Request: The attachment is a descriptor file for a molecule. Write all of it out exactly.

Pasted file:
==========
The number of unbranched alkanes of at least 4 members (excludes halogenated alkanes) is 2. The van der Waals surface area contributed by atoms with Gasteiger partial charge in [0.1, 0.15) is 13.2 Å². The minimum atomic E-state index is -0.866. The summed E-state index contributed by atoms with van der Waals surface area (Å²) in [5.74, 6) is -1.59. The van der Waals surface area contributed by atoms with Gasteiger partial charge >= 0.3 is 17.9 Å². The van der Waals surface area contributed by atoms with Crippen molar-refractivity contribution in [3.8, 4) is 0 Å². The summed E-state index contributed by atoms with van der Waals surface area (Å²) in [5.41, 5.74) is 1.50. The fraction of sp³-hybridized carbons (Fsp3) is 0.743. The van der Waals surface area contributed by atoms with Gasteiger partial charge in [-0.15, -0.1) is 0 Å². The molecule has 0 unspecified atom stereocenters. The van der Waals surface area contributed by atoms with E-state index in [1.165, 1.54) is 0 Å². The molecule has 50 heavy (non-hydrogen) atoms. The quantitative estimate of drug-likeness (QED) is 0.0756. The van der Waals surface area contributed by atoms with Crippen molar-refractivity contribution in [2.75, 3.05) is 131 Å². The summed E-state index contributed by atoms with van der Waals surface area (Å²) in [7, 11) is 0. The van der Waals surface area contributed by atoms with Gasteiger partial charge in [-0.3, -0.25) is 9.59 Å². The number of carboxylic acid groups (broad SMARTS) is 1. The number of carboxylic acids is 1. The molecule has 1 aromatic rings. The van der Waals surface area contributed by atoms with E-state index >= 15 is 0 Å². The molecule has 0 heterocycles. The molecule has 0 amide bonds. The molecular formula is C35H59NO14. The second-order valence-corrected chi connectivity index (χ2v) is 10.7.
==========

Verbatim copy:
The number of unbranched alkanes of at least 4 members (excludes halogenated alkanes) is 2. The van der Waals surface area contributed by atoms with Gasteiger partial charge in [0.1, 0.15) is 13.2 Å². The minimum atomic E-state index is -0.866. The summed E-state index contributed by atoms with van der Waals surface area (Å²) in [5.74, 6) is -1.59. The van der Waals surface area contributed by atoms with Gasteiger partial charge >= 0.3 is 17.9 Å². The van der Waals surface area contributed by atoms with Crippen molar-refractivity contribution in [3.8, 4) is 0 Å². The summed E-state index contributed by atoms with van der Waals surface area (Å²) in [5.41, 5.74) is 1.50. The fraction of sp³-hybridized carbons (Fsp3) is 0.743. The van der Waals surface area contributed by atoms with Gasteiger partial charge in [-0.15, -0.1) is 0 Å². The molecule has 0 unspecified atom stereocenters. The van der Waals surface area contributed by atoms with E-state index in [1.165, 1.54) is 0 Å². The molecule has 50 heavy (non-hydrogen) atoms. The quantitative estimate of drug-likeness (QED) is 0.0756. The van der Waals surface area contributed by atoms with Crippen molar-refractivity contribution in [2.75, 3.05) is 131 Å². The summed E-state index contributed by atoms with van der Waals surface area (Å²) in [7, 11) is 0. The van der Waals surface area contributed by atoms with Gasteiger partial charge in [-0.3, -0.25) is 9.59 Å². The number of carboxylic acid groups (broad SMARTS) is 1. The number of carboxylic acids is 1. The molecule has 1 aromatic rings. The van der Waals surface area contributed by atoms with E-state index >= 15 is 0 Å². The molecule has 0 heterocycles. The molecule has 0 amide bonds. The molecular formula is C35H59NO14. The second-order valence-corrected chi connectivity index (χ2v) is 10.7.